Rookie magazine is a new online publication for teenage girls that’s generated a lot of attention recently in media circles, in part because it’s editor-in-chief is a 15-year-old former fashion blogger.
But it caught my eye for a different reason. After stumbling across a recent article in which a 25-year-old writer interviewed the first boy she kissed on the 10 year anniversary of their kiss, I started surfing around the site and realized that there are a lot of lessons to be learned from what Rookie is doing. Even though it’s not a comedy site and most comedians’ target audience isn’t teenage girls (insert your own joke here), the site’s creation, philosophy, and content can teach you a lot of lessons about how to create successful content online.
Here’s four lessons you can learn from what Rookie’s been doing…
1. Be Different Than Anything Else On The Web
I’m far from an expert on what teenage girls read on the Internet, but I do scour an insane amount of online publications and I don’t think I’ve really ever seen one that approaches its content the way Rookie does. Its article topics are unique, its writers write in a style that doesn’t feel like everything else on the web, and it only publishes three articles a day. Even the look of the site is much more simple and clean than most websites out there that are chasing a teenage audience.
In your own efforts to post content online, you should also look for ways you can be different. The more unique your website, videos, and content is, the more likely it will be to get noticed. I didn’t just notice Rookie because it was good – I noticed it because I had never really seen anything else like it before.
2. Target A Specific Audience And Know Who That Audience Is
I’ve written before about the importance of finding your niche, and Rookie clearly does that. Everything on their site is aimed at teenage girls and it’s clear not only in the subject matter, but in the way everything on the site is written that they are only speaking to that audience. They don’t care if people who aren’t teenage girls “get” what they’re doing because what they’re doing isn’t for them.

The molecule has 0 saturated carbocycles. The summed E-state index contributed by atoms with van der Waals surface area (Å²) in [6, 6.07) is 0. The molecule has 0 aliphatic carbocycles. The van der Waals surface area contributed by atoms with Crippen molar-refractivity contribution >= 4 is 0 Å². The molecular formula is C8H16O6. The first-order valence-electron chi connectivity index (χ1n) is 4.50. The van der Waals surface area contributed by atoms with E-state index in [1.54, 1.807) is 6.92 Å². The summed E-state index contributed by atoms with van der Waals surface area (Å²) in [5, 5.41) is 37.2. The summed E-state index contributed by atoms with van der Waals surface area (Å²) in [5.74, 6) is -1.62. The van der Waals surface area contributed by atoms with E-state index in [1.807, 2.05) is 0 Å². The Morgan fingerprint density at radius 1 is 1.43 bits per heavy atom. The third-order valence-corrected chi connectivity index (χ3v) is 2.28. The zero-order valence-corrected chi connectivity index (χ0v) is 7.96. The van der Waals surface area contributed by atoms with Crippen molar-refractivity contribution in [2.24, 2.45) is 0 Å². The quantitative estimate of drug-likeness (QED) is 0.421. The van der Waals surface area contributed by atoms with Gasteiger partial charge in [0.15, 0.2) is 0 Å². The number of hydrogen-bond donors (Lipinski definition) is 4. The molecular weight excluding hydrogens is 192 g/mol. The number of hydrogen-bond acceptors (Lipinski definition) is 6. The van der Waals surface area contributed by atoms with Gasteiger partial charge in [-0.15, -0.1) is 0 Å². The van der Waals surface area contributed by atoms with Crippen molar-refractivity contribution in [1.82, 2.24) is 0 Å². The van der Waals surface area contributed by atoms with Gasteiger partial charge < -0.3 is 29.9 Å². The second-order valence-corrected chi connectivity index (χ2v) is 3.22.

In your own work it’s important to know who your creations are for – and it’s not enough to just say “anybody that likes funny stuff.” If Rookie was just targeting “anybody who likes interesting articles,” it ultimately wouldn’t work.
Your audience should help define the content you create if you want to succeed. So if you don’t know who you’re targeting, you’re putting yourself at a huge disadvantage.
3. Tease Your Content
One of the things I love on Rookie is that they actually tease each day’s upcoming articles. They only post three things a day – cleverly rolled out around “After School,” “Dinner Time,” and “Sweet Dreams” – but you can log on in the morning and see a headline/photo for whatever that day’s posts are going to be. This creates some excitement and encourages people to come back to the site.
I’ve rarely seen people tease their upcoming content in this way, but I think it’s something that may be worth incorporating into your own content when it makes sense. For example, if you’re releasing a big new sketch video on Friday, why not post a teaser clip on Wednesday featuring some funny outtakes or a sneak preview of the sketch?
4. Remind Your Readers That Your Site Is Theirs Too
The more engaged your audience is with your content, the more connected they will become to it and to you. Rookie knows this and that’s why the site is pushing hard to encourage its readership to get involved with (and in some cases to help create) its content. They’ve even created a page specifically to invite readers to contribute to the site.
Too often, comedians tend to be self-centered and think their content is just a way for them to showcase how great they are. The more you’re willing to invite your fans and readers into the process of the content you create, the more you’ll be rewarded. Just because it’s your website or YouTube channel, that doesn’t mean that you have to be the only one who ever posts anything on it.
Rookie knows its success will ultimately depend on an active community of readers, commenters, and contributors – it’s a lesson that too many comedians have ignored.